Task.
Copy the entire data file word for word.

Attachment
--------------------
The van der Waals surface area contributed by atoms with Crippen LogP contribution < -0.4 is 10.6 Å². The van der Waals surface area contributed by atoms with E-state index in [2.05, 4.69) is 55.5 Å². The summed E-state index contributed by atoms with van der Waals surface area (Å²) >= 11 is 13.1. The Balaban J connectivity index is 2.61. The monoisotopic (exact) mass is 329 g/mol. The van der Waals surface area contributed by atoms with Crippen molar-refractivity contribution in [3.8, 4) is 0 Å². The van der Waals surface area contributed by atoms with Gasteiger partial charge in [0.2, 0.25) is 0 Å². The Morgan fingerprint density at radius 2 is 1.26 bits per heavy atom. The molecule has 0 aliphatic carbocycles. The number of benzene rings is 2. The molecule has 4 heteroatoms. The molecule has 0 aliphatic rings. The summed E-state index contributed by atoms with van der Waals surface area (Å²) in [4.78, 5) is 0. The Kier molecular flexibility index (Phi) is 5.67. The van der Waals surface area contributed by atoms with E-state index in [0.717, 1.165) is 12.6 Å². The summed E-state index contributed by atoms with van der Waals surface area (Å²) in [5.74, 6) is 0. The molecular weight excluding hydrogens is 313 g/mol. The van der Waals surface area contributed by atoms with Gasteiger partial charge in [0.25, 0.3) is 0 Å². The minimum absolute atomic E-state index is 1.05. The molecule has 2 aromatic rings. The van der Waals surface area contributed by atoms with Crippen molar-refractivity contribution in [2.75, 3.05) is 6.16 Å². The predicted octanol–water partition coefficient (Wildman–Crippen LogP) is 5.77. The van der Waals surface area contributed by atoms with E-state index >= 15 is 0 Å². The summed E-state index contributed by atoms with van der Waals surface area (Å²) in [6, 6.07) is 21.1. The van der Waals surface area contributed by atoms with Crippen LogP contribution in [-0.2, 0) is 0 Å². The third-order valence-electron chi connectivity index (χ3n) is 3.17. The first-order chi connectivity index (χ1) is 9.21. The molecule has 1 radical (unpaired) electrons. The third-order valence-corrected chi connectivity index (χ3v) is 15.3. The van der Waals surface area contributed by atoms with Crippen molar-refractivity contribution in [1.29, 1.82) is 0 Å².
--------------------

The van der Waals surface area contributed by atoms with Crippen LogP contribution < -0.4 is 10.6 Å². The van der Waals surface area contributed by atoms with E-state index in [2.05, 4.69) is 55.5 Å². The summed E-state index contributed by atoms with van der Waals surface area (Å²) >= 11 is 13.1. The Balaban J connectivity index is 2.61. The monoisotopic (exact) mass is 329 g/mol. The van der Waals surface area contributed by atoms with Crippen molar-refractivity contribution in [3.8, 4) is 0 Å². The van der Waals surface area contributed by atoms with Gasteiger partial charge in [0.2, 0.25) is 0 Å². The Morgan fingerprint density at radius 2 is 1.26 bits per heavy atom. The molecule has 0 aliphatic carbocycles. The number of benzene rings is 2. The molecule has 4 heteroatoms. The molecule has 0 aliphatic rings. The summed E-state index contributed by atoms with van der Waals surface area (Å²) in [4.78, 5) is 0. The Kier molecular flexibility index (Phi) is 5.67. The van der Waals surface area contributed by atoms with E-state index in [0.717, 1.165) is 12.6 Å². The summed E-state index contributed by atoms with van der Waals surface area (Å²) in [5.74, 6) is 0. The molecular weight excluding hydrogens is 313 g/mol. The van der Waals surface area contributed by atoms with Gasteiger partial charge in [0.25, 0.3) is 0 Å². The minimum absolute atomic E-state index is 1.05. The molecule has 2 aromatic rings. The van der Waals surface area contributed by atoms with Crippen molar-refractivity contribution in [2.75, 3.05) is 6.16 Å². The predicted octanol–water partition coefficient (Wildman–Crippen LogP) is 5.77. The van der Waals surface area contributed by atoms with E-state index >= 15 is 0 Å². The summed E-state index contributed by atoms with van der Waals surface area (Å²) in [6, 6.07) is 21.1. The van der Waals surface area contributed by atoms with Crippen LogP contribution in [-0.2, 0) is 0 Å². The third-order valence-electron chi connectivity index (χ3n) is 3.17. The first-order chi connectivity index (χ1) is 9.21. The molecule has 1 radical (unpaired) electrons. The third-order valence-corrected chi connectivity index (χ3v) is 15.3. The van der Waals surface area contributed by atoms with Crippen molar-refractivity contribution in [1.29, 1.82) is 0 Å².